A wedding gown for the average early 1900's woman.
Display of turn of the century shawls in the "seamstress's room"
Skating is my second passion & these skates from the 1920's are amazing!

My exhibit for the “History Loves Company Celebration” was a miniature version of my studio in the Pfister.

My display in the museum.

My set up was a fun compliment to the fiber art display they also had in the museum.

One of my dresses and jackets inspired by the 1920's was also on display.

On semi-permanent display will be an exhibit of costumes that I’m making in the studio.

It was a wonderful experience and I hope to share many more during my residence. And, as always, please stop in, my door is always open.

– Timothy

 

 

 

 

A Glimpse into Timothy Westbrook’s First Month

My first month as Artist In Residence has been action packed. While it has been a whirlwind to get here, cialis I could not have asked for a better start.

I’ve had the distinct pleasure of meeting some wonderful people and attending some great events, making my transition into this position smooth and fun.

I’ve been introduced to a lifetime of memories. The beauty is each one is new, unique and provides me with a bit of inspiration.

Pfister Artist in Residence
Lola played dress up with Timothy & named his mannequin Marlene

Some of my favorite moments include:

  • Being graced with the presence of a Klondike Katewho offered to sing me one of the songs of her performance.
  • Meeting the brilliant Lola. A seven-year-old that told me all about her life as the malevolent little sister and shared her evil laugh. She also named one of my mannequins, troche Marlene.
  • Being invited by a lead a member of the Intermezzo String Quartet for a day of antique store shopping the next time I’m in Madison.

I will never forget the night I finished my first weaving. I was joined by a kind but quiet woman who was captivated by the process. She had seen every fiber process leading up to weaving. Her sister has sheep so she has seen sheering, carding and spinning (all processes involved in making yarn); after about an hour of vigilantly watching she shared that it was her birthday.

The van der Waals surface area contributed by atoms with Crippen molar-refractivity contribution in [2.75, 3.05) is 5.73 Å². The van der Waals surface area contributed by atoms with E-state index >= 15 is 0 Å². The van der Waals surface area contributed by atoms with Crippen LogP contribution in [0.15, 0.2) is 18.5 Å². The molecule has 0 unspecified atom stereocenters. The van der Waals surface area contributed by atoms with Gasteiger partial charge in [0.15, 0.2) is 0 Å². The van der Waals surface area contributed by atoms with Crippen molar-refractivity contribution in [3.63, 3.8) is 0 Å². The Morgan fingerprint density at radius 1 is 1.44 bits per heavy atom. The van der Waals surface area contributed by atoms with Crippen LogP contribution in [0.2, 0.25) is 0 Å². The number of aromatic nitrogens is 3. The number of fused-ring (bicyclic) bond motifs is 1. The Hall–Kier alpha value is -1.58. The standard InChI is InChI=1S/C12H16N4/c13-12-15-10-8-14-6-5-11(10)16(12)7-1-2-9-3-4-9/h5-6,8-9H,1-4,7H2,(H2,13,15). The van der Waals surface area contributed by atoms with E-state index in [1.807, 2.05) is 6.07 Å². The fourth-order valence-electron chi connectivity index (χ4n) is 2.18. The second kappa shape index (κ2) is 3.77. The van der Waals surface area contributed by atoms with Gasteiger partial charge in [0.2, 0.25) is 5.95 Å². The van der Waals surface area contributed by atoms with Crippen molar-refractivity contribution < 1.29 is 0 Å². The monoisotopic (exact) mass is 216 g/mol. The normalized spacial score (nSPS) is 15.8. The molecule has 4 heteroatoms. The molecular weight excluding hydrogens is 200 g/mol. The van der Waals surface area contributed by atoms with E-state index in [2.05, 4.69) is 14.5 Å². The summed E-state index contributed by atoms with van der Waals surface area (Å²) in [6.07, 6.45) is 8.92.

Sharing a special bonding moment with the birthday girl that night was fantastic. She cared as much about the weaving as I. And the next day, she continued on with her life but profoundly moved me in the moment that 28 feet of woven cloth escaped the restriction of the loom.

The following day a couple came in who had lived together in Milwaukee from the time they were born to the time they were somewhere in their thirties. It has been 26 years since they had been back and they said the Artist in Residence programs was one of their favorite changes to the city.

Easter was my day off. And by day off, I mean I only was in the studio seven hours instead of 10-14 hours and I was sketching and putzing instead of energetically sewing and weaving.

A very creative five-year old joined my favorite part of that day. We worked on some new sketches and her sense of positive and negative space with the use of neon pink was very inspiring.

A well known singer in her home town, Sherron, had a late flight into Milwaukee. Still awake from jet-lag, we took a midnight tour of the art collection. That night two weddings had happened. We enjoyed the view of the ballrooms as the clean up crew collapsed the tables and shared stories about the fun the bridal party had.

As I worked steadily the days leading up to my opening gallery night show, the studio was visited by high school guidance counselors, bankers, knitters, family members of people who once had a sewing machine, or once had a loom.

That “Big Night” came with my first visit of friends that might as well be family. My mother’s childhood friend stopped in with her partner and their child, who is now eleven. This was my first time meeting her. What an amazing event for a reunion.

After a wildly successful premier gallery night, HOW could this residency possibly get any better?

Pfister Artist in Residence
Model, Rose, dons Timothy Westbrook's First Gallery Night Piece

Easily. A lovely poised, elegant, woman whose great aunt was an on-call tailor in the early days of the hotel, walked into my studio. She shared stories of women who would tear their dresses when a miss step of the heel caught the hem of a train. A tailor would be on sight to quickly mend the tear then send them back to the dance floor.

Shortly after, a leading frame historian who also works in art frame restoration came in the space, sat down on the floor cross-legged with me and we discussed history, art preservation, textiles and museums. It was truly an honor.